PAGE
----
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Accident Avoidance exercise: the student correctly avoided the red flag and steered towards the green flag. Subsequent runs were with only one flag to teach students to look where they want to go.

Then half of the group attended the classroom, taught by UCR’s Mario Marrello and Kim Viney, who alternated with the rest of the group that was split to do the morning exercises:
• Slalom Vision: Students learned the importance of distance vision when steering.
• Car Control: Students learned the difference between under and over-steer, and how to correct for both. New this year was about 400lbs of cracked corn which dramatically reduced the traction of their tires. A perfect surface to learn on!
• Accident Avoidance: Students learned how to safely manoeuvre their cars to avoid an accident. Students drove full speed towards a volunteer in the distance who waved a flag at the last moment to simulate an obstacle to be avoided, such as an oncoming vehicle in the wrong lane, an elk, or a child running after a ball. As this exercise progressed, students learned the importance of looking at where they wanted to go, rather than looking at the obstacle.
• Cornering Skills: Students learned how to look beyond a corner when turning.
Lunch time was busy too, with two demos and a special presentation:
• Airbag Demo: We deployed a couple of airbags to show how much force they exert. Everyone agreed that they didn’t ever want to experience such a blast in their cars!
• Truck Demo. We positioned 6 cars around a large transport truck and invited students to climb into the truck to see which cars they could and could not see. Without convex mirrors, the right side is aptly named the “sui-side”.
• Road Safety Presentation: Police Constable Hugh Smith, from the Toronto Police Traffic Services Division gave an informative presentation about safety on our roads and how the laws are changing to make them safer. He talked about distracted driving, stunt driving and answered questions on rules of the road.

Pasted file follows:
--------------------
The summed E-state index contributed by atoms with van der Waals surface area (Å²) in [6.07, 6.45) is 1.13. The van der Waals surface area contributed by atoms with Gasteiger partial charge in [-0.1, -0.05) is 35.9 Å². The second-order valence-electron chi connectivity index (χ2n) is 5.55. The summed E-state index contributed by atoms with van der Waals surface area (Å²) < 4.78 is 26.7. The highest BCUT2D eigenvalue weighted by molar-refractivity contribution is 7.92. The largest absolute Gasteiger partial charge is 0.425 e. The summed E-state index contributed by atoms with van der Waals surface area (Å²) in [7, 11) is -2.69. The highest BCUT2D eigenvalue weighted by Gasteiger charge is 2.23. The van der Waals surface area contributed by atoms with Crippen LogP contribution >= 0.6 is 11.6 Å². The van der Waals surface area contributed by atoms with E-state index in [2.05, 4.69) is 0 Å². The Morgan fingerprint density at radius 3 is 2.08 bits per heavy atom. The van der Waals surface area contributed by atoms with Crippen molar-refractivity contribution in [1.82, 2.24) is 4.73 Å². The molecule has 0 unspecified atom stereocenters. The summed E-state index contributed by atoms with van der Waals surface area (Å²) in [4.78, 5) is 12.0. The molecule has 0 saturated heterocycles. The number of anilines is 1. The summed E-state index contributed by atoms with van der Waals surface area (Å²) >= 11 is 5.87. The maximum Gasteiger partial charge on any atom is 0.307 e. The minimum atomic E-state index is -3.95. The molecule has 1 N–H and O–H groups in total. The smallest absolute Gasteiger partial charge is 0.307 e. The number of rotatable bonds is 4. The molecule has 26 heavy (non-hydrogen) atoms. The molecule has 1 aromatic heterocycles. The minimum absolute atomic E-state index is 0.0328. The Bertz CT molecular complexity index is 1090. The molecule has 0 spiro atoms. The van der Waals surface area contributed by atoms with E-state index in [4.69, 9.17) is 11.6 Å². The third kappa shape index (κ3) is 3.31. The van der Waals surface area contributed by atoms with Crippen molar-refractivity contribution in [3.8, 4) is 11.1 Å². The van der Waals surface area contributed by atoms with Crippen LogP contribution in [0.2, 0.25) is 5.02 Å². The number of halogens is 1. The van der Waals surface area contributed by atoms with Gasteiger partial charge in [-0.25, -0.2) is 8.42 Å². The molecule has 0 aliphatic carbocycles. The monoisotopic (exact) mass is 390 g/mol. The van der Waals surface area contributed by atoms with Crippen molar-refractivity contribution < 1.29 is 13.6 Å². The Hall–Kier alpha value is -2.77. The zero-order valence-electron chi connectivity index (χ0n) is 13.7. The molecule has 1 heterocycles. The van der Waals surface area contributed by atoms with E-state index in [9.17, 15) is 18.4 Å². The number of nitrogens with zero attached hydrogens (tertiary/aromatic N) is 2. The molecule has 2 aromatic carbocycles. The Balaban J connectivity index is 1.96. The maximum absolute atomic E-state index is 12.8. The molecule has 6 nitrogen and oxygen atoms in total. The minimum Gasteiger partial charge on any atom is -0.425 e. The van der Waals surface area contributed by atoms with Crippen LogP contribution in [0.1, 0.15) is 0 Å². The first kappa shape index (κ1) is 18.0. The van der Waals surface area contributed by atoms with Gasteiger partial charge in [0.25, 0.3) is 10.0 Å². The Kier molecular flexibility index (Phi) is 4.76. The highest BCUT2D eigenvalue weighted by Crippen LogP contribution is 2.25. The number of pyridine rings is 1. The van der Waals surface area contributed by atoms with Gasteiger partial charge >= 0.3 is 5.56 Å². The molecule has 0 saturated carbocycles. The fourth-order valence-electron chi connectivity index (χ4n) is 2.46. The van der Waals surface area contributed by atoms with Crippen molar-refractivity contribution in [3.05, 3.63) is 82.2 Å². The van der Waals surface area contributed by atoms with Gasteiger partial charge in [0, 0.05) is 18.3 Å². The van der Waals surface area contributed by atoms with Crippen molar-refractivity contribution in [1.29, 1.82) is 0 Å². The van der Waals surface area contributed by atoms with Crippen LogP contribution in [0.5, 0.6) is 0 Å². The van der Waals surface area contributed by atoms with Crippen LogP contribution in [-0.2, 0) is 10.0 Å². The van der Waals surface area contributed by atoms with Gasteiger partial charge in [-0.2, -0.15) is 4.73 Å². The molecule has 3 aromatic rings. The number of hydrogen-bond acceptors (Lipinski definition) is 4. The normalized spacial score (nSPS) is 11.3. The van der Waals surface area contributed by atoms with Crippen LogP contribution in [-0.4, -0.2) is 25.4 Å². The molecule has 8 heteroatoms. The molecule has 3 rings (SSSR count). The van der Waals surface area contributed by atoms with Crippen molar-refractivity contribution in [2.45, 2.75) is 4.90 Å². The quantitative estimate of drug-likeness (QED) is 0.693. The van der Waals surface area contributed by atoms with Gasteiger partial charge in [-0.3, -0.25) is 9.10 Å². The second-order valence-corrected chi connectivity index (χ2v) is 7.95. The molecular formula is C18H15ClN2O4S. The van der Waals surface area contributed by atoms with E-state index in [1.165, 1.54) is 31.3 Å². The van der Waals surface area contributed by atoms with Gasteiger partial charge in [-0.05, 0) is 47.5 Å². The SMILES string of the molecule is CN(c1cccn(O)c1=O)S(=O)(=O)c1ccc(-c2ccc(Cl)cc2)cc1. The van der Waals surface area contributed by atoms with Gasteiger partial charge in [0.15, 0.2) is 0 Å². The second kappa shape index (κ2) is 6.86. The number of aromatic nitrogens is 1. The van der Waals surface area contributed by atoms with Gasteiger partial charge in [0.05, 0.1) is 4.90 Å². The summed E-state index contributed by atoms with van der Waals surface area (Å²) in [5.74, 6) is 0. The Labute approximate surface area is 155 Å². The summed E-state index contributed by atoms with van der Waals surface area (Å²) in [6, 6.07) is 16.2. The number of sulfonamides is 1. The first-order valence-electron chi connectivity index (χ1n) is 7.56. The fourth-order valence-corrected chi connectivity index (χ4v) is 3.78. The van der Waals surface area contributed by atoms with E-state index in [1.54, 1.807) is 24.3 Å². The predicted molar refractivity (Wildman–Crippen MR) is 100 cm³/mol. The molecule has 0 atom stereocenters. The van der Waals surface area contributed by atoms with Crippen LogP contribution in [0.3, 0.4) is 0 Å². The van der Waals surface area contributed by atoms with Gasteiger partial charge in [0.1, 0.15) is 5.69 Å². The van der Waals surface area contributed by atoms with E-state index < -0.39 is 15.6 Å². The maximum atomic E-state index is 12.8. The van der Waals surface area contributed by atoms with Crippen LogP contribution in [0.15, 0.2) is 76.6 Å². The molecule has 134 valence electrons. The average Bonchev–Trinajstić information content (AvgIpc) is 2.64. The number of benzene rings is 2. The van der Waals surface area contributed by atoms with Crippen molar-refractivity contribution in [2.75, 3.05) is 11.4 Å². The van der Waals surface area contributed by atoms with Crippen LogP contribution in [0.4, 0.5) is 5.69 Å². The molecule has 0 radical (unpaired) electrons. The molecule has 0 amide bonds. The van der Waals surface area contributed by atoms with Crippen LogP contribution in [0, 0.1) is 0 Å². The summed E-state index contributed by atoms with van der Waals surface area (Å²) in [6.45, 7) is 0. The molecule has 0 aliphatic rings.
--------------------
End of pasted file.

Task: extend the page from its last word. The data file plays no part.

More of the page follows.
Then the parking lot was reconfigured for three more exercises, alternating with the final classroom sessions:
• Combined Skills: This exercise provided students with an opportunity to put it all together in a twisty course: including braking, car control, vision, accident avoidance and cornering skills.
• Distracted Driving: This exercise gave students an opportunity to learn about the dangers of texting while driving – needless to say, our volunteer team chased many cones in this exercise.
• Figure 8 Skid Pad: This exercise presented an added challenge to students’ car control skills, and continued on cracked corn.

As the day progressed, it was great to see the students’ smiles as they gained more confidence and skills. And I don’t think I heard one complaint about the weather!

Registration is now open for the next SSS event on September 27th – for participants and volunteers – at the Brampton Powerade Centre. Check out UCR’s Tire Rack Street Survival School webpage as follows: http://pcaucr.org/driving/street-survival-school/.
And if you know anyone who might like to join us, as a student or a volunteer, please invite them!

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Overlooking the Distracted Driving exercise at Seneca College.